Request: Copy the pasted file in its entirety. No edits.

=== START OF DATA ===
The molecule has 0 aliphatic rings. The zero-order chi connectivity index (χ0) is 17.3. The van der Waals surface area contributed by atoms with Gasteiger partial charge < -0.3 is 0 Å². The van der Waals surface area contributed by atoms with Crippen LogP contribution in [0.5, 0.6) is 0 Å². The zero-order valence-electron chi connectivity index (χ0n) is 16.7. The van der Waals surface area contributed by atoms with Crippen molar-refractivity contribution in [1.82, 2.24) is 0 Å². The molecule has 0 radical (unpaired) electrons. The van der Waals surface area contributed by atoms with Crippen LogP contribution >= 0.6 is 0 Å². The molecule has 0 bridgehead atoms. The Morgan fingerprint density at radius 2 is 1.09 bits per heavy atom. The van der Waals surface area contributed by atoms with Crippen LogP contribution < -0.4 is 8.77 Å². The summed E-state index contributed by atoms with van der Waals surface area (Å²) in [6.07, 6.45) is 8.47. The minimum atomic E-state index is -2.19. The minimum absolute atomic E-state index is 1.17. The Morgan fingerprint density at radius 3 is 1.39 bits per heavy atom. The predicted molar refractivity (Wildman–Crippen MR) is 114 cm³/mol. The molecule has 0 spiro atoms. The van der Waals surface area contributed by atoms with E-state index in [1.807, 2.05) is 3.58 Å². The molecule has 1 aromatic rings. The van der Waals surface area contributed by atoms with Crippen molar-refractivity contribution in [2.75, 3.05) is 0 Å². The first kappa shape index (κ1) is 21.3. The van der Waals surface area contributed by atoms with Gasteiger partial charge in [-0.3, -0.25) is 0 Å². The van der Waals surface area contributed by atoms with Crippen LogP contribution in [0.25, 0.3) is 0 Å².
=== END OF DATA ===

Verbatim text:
The molecule has 0 aliphatic rings. The zero-order chi connectivity index (χ0) is 17.3. The van der Waals surface area contributed by atoms with Gasteiger partial charge < -0.3 is 0 Å². The van der Waals surface area contributed by atoms with Crippen LogP contribution in [0.5, 0.6) is 0 Å². The zero-order valence-electron chi connectivity index (χ0n) is 16.7. The van der Waals surface area contributed by atoms with Crippen molar-refractivity contribution in [1.82, 2.24) is 0 Å². The molecule has 0 radical (unpaired) electrons. The van der Waals surface area contributed by atoms with Crippen LogP contribution >= 0.6 is 0 Å². The molecule has 0 bridgehead atoms. The Morgan fingerprint density at radius 2 is 1.09 bits per heavy atom. The van der Waals surface area contributed by atoms with Crippen LogP contribution < -0.4 is 8.77 Å². The summed E-state index contributed by atoms with van der Waals surface area (Å²) in [6.07, 6.45) is 8.47. The minimum atomic E-state index is -2.19. The minimum absolute atomic E-state index is 1.17. The Morgan fingerprint density at radius 3 is 1.39 bits per heavy atom. The predicted molar refractivity (Wildman–Crippen MR) is 114 cm³/mol. The molecule has 0 spiro atoms. The van der Waals surface area contributed by atoms with E-state index in [1.807, 2.05) is 3.58 Å². The molecule has 1 aromatic rings. The van der Waals surface area contributed by atoms with Crippen molar-refractivity contribution in [2.75, 3.05) is 0 Å². The first kappa shape index (κ1) is 21.3. The van der Waals surface area contributed by atoms with Gasteiger partial charge in [-0.3, -0.25) is 0 Å². The van der Waals surface area contributed by atoms with Crippen LogP contribution in [0.25, 0.3) is 0 Å².